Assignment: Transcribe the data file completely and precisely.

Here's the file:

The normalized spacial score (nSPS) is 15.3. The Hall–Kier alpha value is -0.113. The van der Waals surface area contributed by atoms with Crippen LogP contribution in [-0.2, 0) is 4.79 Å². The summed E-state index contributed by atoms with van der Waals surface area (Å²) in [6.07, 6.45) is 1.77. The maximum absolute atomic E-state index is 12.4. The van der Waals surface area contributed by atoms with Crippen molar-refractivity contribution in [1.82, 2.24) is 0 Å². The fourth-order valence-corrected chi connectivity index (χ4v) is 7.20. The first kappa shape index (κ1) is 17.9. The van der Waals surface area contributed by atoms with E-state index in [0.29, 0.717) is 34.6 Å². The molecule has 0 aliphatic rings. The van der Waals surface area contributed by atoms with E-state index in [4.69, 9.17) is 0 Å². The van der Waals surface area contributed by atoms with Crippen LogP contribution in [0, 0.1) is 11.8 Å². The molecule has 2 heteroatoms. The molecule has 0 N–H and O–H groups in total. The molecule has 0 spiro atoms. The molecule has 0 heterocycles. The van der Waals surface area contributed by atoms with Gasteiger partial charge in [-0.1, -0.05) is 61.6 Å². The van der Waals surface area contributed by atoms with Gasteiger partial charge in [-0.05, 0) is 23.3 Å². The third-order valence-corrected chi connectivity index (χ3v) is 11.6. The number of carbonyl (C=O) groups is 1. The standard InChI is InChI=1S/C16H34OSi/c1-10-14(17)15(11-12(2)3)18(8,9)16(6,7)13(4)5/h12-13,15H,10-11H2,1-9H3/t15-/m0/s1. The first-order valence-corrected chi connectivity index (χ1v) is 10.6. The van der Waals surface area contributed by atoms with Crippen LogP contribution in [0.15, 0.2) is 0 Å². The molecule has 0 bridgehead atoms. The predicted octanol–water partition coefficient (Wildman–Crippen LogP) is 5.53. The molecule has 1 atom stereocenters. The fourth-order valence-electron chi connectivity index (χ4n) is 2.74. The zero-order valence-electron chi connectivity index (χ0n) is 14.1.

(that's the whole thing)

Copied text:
The normalized spacial score (nSPS) is 15.3. The Hall–Kier alpha value is -0.113. The van der Waals surface area contributed by atoms with Crippen LogP contribution in [-0.2, 0) is 4.79 Å². The summed E-state index contributed by atoms with van der Waals surface area (Å²) in [6.07, 6.45) is 1.77. The maximum absolute atomic E-state index is 12.4. The van der Waals surface area contributed by atoms with Crippen molar-refractivity contribution in [1.82, 2.24) is 0 Å². The fourth-order valence-corrected chi connectivity index (χ4v) is 7.20. The first kappa shape index (κ1) is 17.9. The van der Waals surface area contributed by atoms with E-state index in [0.29, 0.717) is 34.6 Å². The molecule has 0 aliphatic rings. The van der Waals surface area contributed by atoms with E-state index in [4.69, 9.17) is 0 Å². The van der Waals surface area contributed by atoms with Crippen LogP contribution in [0, 0.1) is 11.8 Å². The molecule has 2 heteroatoms. The molecule has 0 N–H and O–H groups in total. The molecule has 0 spiro atoms. The molecule has 0 heterocycles. The van der Waals surface area contributed by atoms with Gasteiger partial charge in [-0.1, -0.05) is 61.6 Å². The van der Waals surface area contributed by atoms with Gasteiger partial charge in [-0.05, 0) is 23.3 Å². The third-order valence-corrected chi connectivity index (χ3v) is 11.6. The number of carbonyl (C=O) groups is 1. The standard InChI is InChI=1S/C16H34OSi/c1-10-14(17)15(11-12(2)3)18(8,9)16(6,7)13(4)5/h12-13,15H,10-11H2,1-9H3/t15-/m0/s1. The first-order valence-corrected chi connectivity index (χ1v) is 10.6. The van der Waals surface area contributed by atoms with Crippen LogP contribution in [0.15, 0.2) is 0 Å². The molecule has 0 bridgehead atoms. The predicted octanol–water partition coefficient (Wildman–Crippen LogP) is 5.53. The molecule has 1 atom stereocenters. The fourth-order valence-electron chi connectivity index (χ4n) is 2.74. The zero-order valence-electron chi connectivity index (χ0n) is 14.1.